Here again, Jesus does not emphasize feeling love, but the love we demonstrate to those for whom we feel anger. Do good, give without expectation, be kind and merciful.

In Matthew 25, Jesus takes this a step further, saying that when we respond to those who are often judged the enemy, the poor, immigrants, and prisoners, we are, in fact, responding to Jesus himself. Jesus calls these “the least of these who are members of my family.” When we give food, drink and clothing to the poor, we feed and clothe Jesus. When we welcome the immigrant, we welcome Jesus. And when we visit the prisoner, we visit Jesus.

Which brings us back to the prisoner, Achiri Nelson Geh. In that New York Times article titled: ‘A Light for Me in the Darkness,’ Aciri’s story continues:

One day this past summer, a lifeline arrived: Not the $50,000 bond, but a letter from Anne-Marie Debbane, a professor of geography at San Diego State University, near the Otay Mesa Detention Center, where he was housed for the first 20 months. “I am terribly sorry for what you are going through both in Cameroon and here,” she wrote

Mr. Geh, now 29, was elated to hear from someone, even someone he had never met. “Thank you for your letters,” he wrote. “It gives me courage.”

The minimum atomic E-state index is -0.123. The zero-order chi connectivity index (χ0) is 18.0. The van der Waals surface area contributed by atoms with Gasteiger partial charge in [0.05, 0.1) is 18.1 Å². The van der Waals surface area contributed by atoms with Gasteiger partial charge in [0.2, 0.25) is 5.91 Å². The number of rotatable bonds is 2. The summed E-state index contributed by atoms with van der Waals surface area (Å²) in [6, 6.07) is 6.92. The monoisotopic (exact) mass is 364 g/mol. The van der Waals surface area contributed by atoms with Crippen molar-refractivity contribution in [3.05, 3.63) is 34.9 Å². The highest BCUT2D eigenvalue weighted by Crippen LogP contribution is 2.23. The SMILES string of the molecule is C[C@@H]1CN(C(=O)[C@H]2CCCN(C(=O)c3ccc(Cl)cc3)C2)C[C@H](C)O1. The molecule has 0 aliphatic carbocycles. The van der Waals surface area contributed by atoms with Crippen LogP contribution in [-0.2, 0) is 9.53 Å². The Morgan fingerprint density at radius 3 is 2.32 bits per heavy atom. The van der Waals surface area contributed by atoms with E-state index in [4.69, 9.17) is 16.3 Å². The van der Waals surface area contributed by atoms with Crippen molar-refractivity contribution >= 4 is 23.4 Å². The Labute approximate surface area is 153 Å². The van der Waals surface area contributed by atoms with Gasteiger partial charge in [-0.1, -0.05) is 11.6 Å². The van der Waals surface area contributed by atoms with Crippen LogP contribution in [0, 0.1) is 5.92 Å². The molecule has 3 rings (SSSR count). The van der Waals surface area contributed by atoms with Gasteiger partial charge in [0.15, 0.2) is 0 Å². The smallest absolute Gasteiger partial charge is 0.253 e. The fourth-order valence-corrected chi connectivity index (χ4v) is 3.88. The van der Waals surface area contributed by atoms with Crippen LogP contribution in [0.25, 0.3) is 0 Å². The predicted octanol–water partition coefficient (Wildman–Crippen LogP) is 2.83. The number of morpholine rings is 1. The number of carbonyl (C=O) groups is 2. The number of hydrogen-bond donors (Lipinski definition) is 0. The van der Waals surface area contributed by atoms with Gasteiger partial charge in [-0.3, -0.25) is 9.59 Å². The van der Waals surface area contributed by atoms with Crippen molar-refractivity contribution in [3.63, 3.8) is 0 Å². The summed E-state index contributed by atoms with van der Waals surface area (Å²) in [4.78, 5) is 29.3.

Here begins an old fashioned correspondence that bloomed into a friendship, part of an unusual epistolary campaign initiated by San Diego State professors and others in suburban San Diego. Over 200 volunteers now write letters, offering “commissary and moral support” to detainees.

When we judge someone to be an enemy, whether asylum seeking immigrants or a family member who betrayed us, we dehumanize them. They become caricatures comprised only of their worst traits and behaviors.

By exchanging letters with prisoners at Otay Mesa, volunteers developed understanding and empathy. In time, they would send Christmas cards, poems, and pictures and updates about their own families. They would also send small amounts of money to the detainee’s accounts so they could purchase extra food and drinks.

Through their correspondence, they fed the hungry, welcomed the stranger, and visited the prisoner. And by doing so, they dissolved assumptions about those many consider enemies. By writing simple letters, the least of these came to be seen as family members.

Now to be fair, I don’t think these San Diego volunteers understood these immigrants as their enemies, nor was it necessarily their desire to follow Jesus that inspired them to write.